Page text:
Others have made a contribution in terms of whether this is a state issue or not. We are talking about a Medicare benefit, which I would have thought put it rightfully into the federal sphere. Once again, if this is purely a state matter, then I would like to have that point clarified. If, because of the provision of Medicare funding for such a termination, it is within our remit in the federal sphere, I would like to know that. I am an arch federalist, as would be obvious to anybody who hears my contributions, and I do not want to see the rights of the states being overridden by Canberra. If it is a Medicare issue, it is funding centrally from the Australian taxpayer, then clearly it is in our remit.

Before I go on, I want to correct or perhaps provide further information in an observation that Senator Lines made about a new hospital in the eastern suburbs of Perth at Midland. It is a public hospital to be run by the Catholic Church. Senator Lines was quite right, the Catholic health system has made it clear that they are not prepared to participate in procedures of a nature that will terminate pregnancy. However, there is no dilemma, as was outlined. There is no need for any greater expenditure of taxpayers' money because within a few hundred metres of that new hospital there is a facility in Midland which will undertake these procedures and it is there now. I am not suggesting for a moment that Senator Lines has been elevating this matter—and I know she has not been—but I am saying to the wider community, who might have been concerned by an apparent absence of a range of medical services available as a result of a decision of the Catholic health system in running the hospital, that they can be reassured that there is such a facility down the road.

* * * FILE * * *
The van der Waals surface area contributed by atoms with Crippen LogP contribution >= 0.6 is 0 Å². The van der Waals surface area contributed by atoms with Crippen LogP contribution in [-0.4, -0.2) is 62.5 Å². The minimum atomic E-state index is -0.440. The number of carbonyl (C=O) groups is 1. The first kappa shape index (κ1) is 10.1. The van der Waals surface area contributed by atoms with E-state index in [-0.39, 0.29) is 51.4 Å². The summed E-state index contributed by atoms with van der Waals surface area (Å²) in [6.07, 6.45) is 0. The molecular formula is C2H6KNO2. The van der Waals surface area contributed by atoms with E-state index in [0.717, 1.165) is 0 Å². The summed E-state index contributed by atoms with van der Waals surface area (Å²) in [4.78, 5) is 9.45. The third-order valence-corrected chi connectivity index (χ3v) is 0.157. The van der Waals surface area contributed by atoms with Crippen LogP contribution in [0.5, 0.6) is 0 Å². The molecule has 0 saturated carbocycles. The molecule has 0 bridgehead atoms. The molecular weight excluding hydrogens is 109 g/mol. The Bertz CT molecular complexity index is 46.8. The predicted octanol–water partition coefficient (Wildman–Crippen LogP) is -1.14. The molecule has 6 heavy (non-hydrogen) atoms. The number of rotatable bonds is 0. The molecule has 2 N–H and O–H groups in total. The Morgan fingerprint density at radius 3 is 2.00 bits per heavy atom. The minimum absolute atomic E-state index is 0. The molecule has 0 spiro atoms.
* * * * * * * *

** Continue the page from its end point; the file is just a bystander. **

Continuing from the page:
We have made enormous advances in reproductive technology over the last 20 to 30 years. We have a very deep understanding now, for example, of endocrinology, of the hormonal balances and imbalances that regulate many of the bodily functions in animals and in humans, particularly in primates. Of course, we know that, when it comes to reproductive management, it is a hormonal endocrine based system rather than a nervous system. Some people in the chamber—and, Mr Acting Deputy President, I suspect you are one of them—might be a little disturbed and distressed by the comment that I am about to make. From an endocrine point of view, in the early stages of embryonic and then foetal life it is the female hormones in the embryo and, in particular, the foetus that develop first and maleness is in fact suppressed femaleness. That is a point about which some of us may be interested at some time in the future. So as foetuses we have a predominance of female hormones and it is as the male develops that the development of the male hormones takes over and we end up with the characteristics of maleness. Oestrogen and testosterone are very similar biochemically, as indeed are other hormones replicated between males and females. Maleness is just suppressed femaleness.